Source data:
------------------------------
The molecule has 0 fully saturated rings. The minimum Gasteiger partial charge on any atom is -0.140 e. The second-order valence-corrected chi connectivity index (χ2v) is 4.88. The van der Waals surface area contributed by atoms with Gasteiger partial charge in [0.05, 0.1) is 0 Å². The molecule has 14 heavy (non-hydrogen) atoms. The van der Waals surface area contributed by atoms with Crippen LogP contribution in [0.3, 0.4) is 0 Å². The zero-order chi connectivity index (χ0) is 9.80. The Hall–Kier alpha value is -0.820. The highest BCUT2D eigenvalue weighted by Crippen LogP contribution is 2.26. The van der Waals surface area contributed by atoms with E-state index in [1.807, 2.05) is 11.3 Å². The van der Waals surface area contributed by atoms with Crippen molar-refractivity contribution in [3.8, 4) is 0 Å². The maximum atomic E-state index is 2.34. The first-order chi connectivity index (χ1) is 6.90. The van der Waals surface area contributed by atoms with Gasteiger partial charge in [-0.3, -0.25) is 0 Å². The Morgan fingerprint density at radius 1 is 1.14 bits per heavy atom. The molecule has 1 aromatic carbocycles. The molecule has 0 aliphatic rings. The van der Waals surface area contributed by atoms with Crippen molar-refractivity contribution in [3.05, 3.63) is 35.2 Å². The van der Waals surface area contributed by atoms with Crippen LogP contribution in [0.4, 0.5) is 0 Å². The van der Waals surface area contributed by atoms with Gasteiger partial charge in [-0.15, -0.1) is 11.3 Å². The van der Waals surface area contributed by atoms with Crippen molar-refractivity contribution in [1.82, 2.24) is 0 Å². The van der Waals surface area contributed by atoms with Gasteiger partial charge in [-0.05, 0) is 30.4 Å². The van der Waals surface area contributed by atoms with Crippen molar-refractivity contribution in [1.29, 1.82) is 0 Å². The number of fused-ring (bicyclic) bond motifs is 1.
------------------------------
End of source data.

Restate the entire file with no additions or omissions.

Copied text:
The molecule has 0 fully saturated rings. The minimum Gasteiger partial charge on any atom is -0.140 e. The second-order valence-corrected chi connectivity index (χ2v) is 4.88. The van der Waals surface area contributed by atoms with Gasteiger partial charge in [0.05, 0.1) is 0 Å². The molecule has 14 heavy (non-hydrogen) atoms. The van der Waals surface area contributed by atoms with Crippen LogP contribution in [0.3, 0.4) is 0 Å². The zero-order chi connectivity index (χ0) is 9.80. The Hall–Kier alpha value is -0.820. The highest BCUT2D eigenvalue weighted by Crippen LogP contribution is 2.26. The van der Waals surface area contributed by atoms with E-state index in [1.807, 2.05) is 11.3 Å². The van der Waals surface area contributed by atoms with Crippen molar-refractivity contribution in [3.8, 4) is 0 Å². The maximum atomic E-state index is 2.34. The first-order chi connectivity index (χ1) is 6.90. The van der Waals surface area contributed by atoms with Gasteiger partial charge in [-0.3, -0.25) is 0 Å². The Morgan fingerprint density at radius 1 is 1.14 bits per heavy atom. The molecule has 1 aromatic carbocycles. The molecule has 0 aliphatic rings. The van der Waals surface area contributed by atoms with Crippen molar-refractivity contribution in [3.05, 3.63) is 35.2 Å². The van der Waals surface area contributed by atoms with Crippen LogP contribution in [0.4, 0.5) is 0 Å². The van der Waals surface area contributed by atoms with Gasteiger partial charge in [-0.15, -0.1) is 11.3 Å². The van der Waals surface area contributed by atoms with Crippen molar-refractivity contribution in [1.82, 2.24) is 0 Å². The van der Waals surface area contributed by atoms with Gasteiger partial charge in [-0.05, 0) is 30.4 Å². The van der Waals surface area contributed by atoms with Crippen molar-refractivity contribution in [1.29, 1.82) is 0 Å². The number of fused-ring (bicyclic) bond motifs is 1.